World Gets Closer to Identifying Cancer’s Genomic Drivers

February 25, 2020 by Alec Stone MA, MPA, Former ONS Director of Government Affairs and Advocacy
alec stone
Alec Stone MA, MPA, ONS Public Affairs Director

Although most cancers contain four to five driver mutations, those drivers remain unknown for about 5% of cancers, according to results of a series of studies examining genomes from 38 different cancer types ( The international Pan-Cancer Analysis of Whole Genomes (PCAWG) Consortium reported the findings in a collection of 23 articles published in Nature and other affiliated journals.

National Institutes of Health (NIH) Director Francis Collins, MD, provided context for the study, which builds on previous work that NIH funded. “Because many cancer drugs are designed to target specific proteins affected by driver mutations, the new findings indicate it may be worthwhile, perhaps even life-saving in many cases, to sequence the entire tumor genomes of a great many more people with cancer,” Collins wrote on his NIH blog (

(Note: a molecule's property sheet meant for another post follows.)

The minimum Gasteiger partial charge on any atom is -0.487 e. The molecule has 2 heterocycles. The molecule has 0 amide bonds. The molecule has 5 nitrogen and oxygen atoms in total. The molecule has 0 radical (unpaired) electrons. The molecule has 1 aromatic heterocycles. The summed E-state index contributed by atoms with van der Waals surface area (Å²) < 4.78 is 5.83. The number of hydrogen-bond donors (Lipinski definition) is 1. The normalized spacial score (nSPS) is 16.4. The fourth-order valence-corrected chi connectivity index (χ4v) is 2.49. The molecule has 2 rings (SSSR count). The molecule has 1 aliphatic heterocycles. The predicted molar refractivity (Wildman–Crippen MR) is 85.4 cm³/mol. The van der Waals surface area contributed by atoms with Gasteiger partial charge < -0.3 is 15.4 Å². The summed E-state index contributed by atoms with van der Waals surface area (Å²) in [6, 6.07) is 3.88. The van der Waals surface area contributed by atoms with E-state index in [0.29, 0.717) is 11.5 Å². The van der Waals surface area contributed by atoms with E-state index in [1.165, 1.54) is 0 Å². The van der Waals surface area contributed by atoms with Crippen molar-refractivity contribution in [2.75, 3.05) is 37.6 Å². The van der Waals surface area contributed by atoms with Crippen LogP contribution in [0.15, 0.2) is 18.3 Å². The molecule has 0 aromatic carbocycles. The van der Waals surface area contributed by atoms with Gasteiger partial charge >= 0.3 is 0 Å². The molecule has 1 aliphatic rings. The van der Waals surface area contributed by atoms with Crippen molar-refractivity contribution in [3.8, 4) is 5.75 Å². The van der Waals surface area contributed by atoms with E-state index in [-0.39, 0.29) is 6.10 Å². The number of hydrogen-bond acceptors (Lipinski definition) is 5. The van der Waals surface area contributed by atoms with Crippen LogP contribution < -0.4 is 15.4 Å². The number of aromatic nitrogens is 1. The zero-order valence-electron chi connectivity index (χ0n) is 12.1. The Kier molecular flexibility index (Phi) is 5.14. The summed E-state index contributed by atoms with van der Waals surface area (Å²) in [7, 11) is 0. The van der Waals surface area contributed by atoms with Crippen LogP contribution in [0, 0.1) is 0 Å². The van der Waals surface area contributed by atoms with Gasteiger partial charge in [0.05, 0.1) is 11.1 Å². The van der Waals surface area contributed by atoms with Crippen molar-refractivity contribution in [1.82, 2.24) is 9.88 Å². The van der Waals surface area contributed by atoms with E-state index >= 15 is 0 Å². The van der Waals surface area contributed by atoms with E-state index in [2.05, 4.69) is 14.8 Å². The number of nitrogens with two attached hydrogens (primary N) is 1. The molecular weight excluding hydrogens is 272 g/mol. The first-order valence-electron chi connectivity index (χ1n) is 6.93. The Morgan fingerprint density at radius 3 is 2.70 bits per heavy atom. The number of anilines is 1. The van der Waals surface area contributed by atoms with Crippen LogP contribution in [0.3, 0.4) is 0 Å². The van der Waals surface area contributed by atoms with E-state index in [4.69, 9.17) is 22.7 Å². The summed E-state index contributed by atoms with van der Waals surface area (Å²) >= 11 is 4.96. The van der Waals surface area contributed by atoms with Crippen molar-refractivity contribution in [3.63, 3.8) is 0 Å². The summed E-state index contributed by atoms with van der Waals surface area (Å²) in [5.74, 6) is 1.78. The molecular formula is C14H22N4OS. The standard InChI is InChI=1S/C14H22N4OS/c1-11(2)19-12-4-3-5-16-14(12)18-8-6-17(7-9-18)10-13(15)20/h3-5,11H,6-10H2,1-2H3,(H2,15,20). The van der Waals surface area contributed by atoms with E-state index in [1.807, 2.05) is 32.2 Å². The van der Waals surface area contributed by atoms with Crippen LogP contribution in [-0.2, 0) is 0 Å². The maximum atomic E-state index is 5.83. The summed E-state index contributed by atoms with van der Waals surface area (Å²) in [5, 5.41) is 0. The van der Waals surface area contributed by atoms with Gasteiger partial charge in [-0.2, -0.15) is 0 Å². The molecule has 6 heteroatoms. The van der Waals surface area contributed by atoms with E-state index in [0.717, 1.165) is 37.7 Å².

Some highlights from the genome report include:

According to Collins, “The findings represent a big step toward cataloging all the major cancer-causing mutations with important implications for the future of precision cancer care.”

Understanding the cancer genomics conversation is key to successful patient education for nurses. Learning about genetics and genomics ( and staying abreast of the latest information will help clear any mystery and put cancer genetics into perspective for nurses and their patients. Learn more about genetics, genomics, and how nurses can collaborate with genetic counselors on the Oncology Nursing Podcast (

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